Hayden encourages others to consider Ketterer Charter School if they are looking to pursue a career in education, as well as having Adelphoi as their future employer. “They have made tremendous strides over the years in providing competitive salaries and benefits to their employees.” Consistent classroom support is another key factor for teachers in their day-to-day work. “No other environment provides the classroom support like [Ketterer] does,” Hayden states. Whether it is the success from her current students, her former students, or the overwhelming support she feels from her colleagues, Hayden believes that Adelphoi is a place that encourages success for both their employees and their youth. “Adelphoi is truly a family-oriented organization.”
Mandi McKeever is nothing short of experienced when it comes to working in foster care. She has worked at Adelphoi for almost twenty-two years, and half of her time has been spent helping kids find permanent homes with biological or adopted families.
With a Bachelor’s degree in Psychology, McKeever spent time at Adelphoi prior to graduation. She worked with the company to complete an internship and decided to return after her degree was finalized. “I fondly recall the agency mission statement when I first started… It was to assist children, youth, and families to overcome social, emotional, and behavioral difficulties.” McKeever reflects on finding that mission statement and how it affected her personally. “I enjoy helping others in my church and community setting. [That] mindset at Adelphoi assisted me in deciding to apply for a counselor job when I first started out.”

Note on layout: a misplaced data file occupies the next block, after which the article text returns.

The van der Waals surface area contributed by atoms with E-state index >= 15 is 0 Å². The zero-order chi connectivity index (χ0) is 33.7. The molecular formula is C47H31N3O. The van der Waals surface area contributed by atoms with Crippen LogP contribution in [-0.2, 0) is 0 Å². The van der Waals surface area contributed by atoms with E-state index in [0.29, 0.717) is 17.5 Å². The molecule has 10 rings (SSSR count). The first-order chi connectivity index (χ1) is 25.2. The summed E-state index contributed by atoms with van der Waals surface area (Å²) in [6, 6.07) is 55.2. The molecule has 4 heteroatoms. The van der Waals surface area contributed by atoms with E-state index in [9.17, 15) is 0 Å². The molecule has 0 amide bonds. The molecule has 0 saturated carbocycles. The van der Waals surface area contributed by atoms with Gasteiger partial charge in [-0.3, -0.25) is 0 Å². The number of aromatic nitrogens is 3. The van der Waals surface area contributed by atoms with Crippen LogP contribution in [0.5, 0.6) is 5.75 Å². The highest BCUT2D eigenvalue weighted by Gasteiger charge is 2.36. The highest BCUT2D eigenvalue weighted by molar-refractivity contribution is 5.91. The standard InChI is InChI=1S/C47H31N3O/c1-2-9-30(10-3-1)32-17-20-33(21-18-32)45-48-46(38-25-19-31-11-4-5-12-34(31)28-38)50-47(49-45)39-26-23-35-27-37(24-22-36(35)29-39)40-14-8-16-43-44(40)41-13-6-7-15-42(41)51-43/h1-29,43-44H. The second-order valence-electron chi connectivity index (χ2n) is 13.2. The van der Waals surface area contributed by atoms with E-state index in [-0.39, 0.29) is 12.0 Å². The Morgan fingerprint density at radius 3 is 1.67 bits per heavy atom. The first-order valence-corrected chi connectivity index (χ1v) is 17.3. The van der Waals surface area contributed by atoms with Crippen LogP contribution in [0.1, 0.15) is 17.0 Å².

This same mindset is what keeps McKeever fond of her work on a daily basis. When asked about finding success in her job, McKeever answered, “helping a client achieve permanency.” No matter if the family is biological or adoptive, McKeever’s main focus is finding the home that will be safest for the child.
McKeever has a handful of responsibilities on a daily basis, including providing case management services in foster homes. “I ensure that service goals and safety standards are being met within the home.” Along with overseeing her foster care clients, McKeever also attends court hearings or county meetings to review progress of her clients. In addition to completing documentation and paperwork, McKeever says, “there may be days where I need to be available to support a client and family through a crisis situation.” Though she may never know what the day consists of, McKeever knows that Adelphoi has trained her for any situation. “I feel the trainings offered by Adelphoi as well as the knowledge gained by everyday experiences has greatly assisted me with effectively completing my job.”